Pediatric experts in decades past have described children sleeping in the "parental bed" as having serious negative consequences on both parents and children. Child care authors and experts such as Dr. Spock, Dr. Brazelton, and Dr. Ferber admonished parents who coslept that they would be creating negative habits or sleep disorders in their children, and fostering unhealthy childhood dependency, and that cosleeping would be harmful to the parents' marriages (Ball, Hooker, & Kelly, 1999). A misunderstanding of the nonreactive custom of cosleeping from birth compared to the reactive use of cosleeping to solve problems with older children seem to be at the root of these anti-cosleeping positions. Studies of reactive cosleeping (Lozoff, Wolf, & Davis, 1984; Rath & Okum, 1995) have found correlations between cosleeping and childhood sleep disorders and family stress, however cultural differences in Black family cosleeping and that of whites and Hispanics were significant. In the 1984 study by Lozoff, Wolf, and Davis, a representative sample of 150 mothers of six-month-old to four-year-old children were interviewed. The rate of reported sleep problems for white cosleeping children was three times that of the solitary sleepers, but the opposite was true for Black cosleepers, who had a lower rate of sleep problems than Black solitary sleepers. Cosleeping was "routine and recent" in 70% of the Black families and 35% of the white families. The results of such studies have failed to show a causal relationship between cosleeping and sleep disorders (Medoff & Schaefer, 1993). Also, the fact that the cosleeping white and Hispanic children were older than the cosleeping Black children in the Lozoff, Wolf, Davis (1984) study, suggests that there is a cultural difference in the use of cosleeping; namely the Black families were more likely to engage in nonreactive cosleeping than the white and Hispanic populations. Although significant, peer-reviewed, studies of nonreactive cosleeping are not yet available, anthropological evidence (Lozoff & Brittenham, 1979; Thevenin, 1987) and research by both Dr. McKenna (1994) and Dr. Sears (1995b) appears to support the validity of cosleeping as a worthwhile custom, especially if the mother and child are breastfeeding.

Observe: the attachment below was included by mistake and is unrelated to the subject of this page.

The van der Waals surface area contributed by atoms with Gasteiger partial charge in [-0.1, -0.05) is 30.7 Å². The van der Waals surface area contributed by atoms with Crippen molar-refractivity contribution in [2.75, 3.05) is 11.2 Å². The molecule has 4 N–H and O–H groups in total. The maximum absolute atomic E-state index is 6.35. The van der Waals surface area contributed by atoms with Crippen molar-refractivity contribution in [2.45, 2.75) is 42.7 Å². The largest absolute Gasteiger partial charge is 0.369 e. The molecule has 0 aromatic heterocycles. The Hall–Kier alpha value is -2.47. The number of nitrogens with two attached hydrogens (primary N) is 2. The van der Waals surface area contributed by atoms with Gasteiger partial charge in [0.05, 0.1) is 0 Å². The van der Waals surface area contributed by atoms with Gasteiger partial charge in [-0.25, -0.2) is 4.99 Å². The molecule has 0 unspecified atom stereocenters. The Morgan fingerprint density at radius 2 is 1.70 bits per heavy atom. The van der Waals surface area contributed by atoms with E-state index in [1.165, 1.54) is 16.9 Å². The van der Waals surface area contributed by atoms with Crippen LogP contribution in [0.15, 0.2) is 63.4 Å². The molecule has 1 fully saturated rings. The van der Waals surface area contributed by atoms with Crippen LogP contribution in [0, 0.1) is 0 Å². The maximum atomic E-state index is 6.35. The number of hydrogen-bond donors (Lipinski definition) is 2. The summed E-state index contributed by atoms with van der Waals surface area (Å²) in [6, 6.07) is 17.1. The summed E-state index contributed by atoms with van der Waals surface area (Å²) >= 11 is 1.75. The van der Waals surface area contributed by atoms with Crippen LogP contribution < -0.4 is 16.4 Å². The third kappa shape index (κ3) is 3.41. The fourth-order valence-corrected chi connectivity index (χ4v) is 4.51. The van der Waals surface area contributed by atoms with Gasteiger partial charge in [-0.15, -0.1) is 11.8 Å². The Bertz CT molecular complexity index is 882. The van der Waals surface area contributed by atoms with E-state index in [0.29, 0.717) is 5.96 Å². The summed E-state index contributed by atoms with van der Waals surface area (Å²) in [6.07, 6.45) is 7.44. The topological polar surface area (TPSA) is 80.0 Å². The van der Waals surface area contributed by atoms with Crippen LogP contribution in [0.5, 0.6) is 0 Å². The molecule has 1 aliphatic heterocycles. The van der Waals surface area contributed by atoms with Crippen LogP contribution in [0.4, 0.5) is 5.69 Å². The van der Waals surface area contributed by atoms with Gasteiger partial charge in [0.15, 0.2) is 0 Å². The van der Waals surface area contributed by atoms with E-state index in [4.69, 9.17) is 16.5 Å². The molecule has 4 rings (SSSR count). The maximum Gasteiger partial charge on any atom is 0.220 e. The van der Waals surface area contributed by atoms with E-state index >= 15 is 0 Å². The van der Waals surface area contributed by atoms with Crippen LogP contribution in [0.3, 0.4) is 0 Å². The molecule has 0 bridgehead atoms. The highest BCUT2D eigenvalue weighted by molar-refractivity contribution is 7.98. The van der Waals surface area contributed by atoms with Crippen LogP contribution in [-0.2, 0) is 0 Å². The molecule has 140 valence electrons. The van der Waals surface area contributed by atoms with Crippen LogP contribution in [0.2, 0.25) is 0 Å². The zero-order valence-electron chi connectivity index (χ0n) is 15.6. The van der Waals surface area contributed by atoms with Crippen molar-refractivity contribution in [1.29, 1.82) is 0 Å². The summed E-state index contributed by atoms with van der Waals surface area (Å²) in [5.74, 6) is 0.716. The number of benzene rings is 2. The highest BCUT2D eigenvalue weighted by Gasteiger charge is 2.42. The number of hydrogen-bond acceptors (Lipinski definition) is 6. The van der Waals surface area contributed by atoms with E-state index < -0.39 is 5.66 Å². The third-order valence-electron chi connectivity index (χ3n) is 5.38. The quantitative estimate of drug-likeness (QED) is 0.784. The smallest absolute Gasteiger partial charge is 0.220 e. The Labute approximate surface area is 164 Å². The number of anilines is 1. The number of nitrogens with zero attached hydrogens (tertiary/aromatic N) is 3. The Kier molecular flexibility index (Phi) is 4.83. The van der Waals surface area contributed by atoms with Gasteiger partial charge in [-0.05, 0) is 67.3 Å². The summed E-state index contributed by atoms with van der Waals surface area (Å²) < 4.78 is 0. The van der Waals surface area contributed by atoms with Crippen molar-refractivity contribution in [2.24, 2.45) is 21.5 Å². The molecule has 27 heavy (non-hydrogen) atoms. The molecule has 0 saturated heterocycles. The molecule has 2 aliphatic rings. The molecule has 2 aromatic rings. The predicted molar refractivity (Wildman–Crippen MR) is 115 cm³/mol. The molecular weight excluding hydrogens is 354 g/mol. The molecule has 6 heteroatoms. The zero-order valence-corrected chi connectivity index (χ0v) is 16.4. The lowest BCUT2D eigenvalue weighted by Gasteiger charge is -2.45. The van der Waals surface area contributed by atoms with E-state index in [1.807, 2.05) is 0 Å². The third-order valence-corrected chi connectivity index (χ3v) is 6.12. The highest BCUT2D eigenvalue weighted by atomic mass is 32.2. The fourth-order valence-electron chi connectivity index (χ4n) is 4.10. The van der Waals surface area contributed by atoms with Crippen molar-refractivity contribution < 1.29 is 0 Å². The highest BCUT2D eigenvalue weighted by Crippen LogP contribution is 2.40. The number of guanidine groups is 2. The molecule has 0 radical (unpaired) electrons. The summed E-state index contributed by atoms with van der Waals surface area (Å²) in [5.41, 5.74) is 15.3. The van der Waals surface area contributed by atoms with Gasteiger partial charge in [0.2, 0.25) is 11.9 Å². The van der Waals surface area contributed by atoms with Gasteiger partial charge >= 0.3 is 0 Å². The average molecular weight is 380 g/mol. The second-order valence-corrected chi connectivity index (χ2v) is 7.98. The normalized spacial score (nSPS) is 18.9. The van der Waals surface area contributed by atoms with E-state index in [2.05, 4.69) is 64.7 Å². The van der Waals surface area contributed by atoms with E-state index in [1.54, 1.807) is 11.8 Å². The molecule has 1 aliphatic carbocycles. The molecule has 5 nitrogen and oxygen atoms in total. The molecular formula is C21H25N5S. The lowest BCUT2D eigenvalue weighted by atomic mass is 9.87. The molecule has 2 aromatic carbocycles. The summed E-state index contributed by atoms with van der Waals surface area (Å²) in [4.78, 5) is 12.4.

In an article in the popular magazine The New Yorker, John Seabrook (1999) describes his journey with his wife and newborn son, into the experience of cosleeping. His wife, who coslept with her own parents and who is nursing their son, intuitively desires to cosleep. The author, however, feels more comfortable following the anti-cosleeping experts. After months of sleep deprivation and many tries at teaching the baby to sleep alone, the father relents. He has, in the course of this time, visited the infamous Dr. Richard Ferber, whose sleep-training method is a Pavlovian, incremental, cry-it-out system that promises the reward of solitary all-night sleep from babies once they are "ferberized." In the course of the interview, the author asks Dr. Ferber about cosleeping, and Dr. Ferber, who criticizes cosleeping in his widely popular 1985 book, Solve Your Child's Sleep Problems, recants, instead saying that "there's plenty of examples of cosleeping where it works out just fine" (Seabrook, 1999, p. 64). After this the father begins to recognize that the primary reasons most experts give for their anti-cosleeping stances is parental convenience and a vague idea about the importance of infant independence. Mr. Seabrook learns to respect the sleep patterns of his young child and he adapts, allowing the cosleeping relationship to blossom into a bonding experience which the whole family can enjoy.Ball, Hooker, and Kelly (1999) conducted a study in the United Kingdom to determine a baseline of nonreactive cosleeping among British parents. It was believed that although cosleeping is not part of the mainstream of parenting ideology in Britain or America, and although the literature in the field is a mess of reactive and cross-cultural juxtapositions, this study would open the door to a valid discussion of the attitudes and practices of nighttime parenting. The study was conducted by enlisting expectant parents in an economically depressed community in Northern England. Parents were interviewed about expectations of infant care practices prior to the birth and then about actual infant care practices when the baby was expected to be two to four months old. Forty families completed both interviews. Both new and experienced parents were interviewed. None of the new parents anticipated cosleeping with the child although 70% of them actually did end up cosleeping with their infants at least occasionally. Mothers being interviewed following the births frequently cited the ease of breastfeeding while lying down in bed and the ease of caring for the child while cosleeping. Not surprisingly the experienced parents were more realistic in their expectations, with 35% anticipating cosleeping and 59% actually participating in cosleeping. The vast majority of the first-time mothers who coslept and all of the experienced mothers who coslept, were also breastfeeding their infants. The study revealed that despite preconceptions of cosleeping as a dangerous and rare practice, these mainstream British parents consider it an effective infant care technique and commonly engage in it.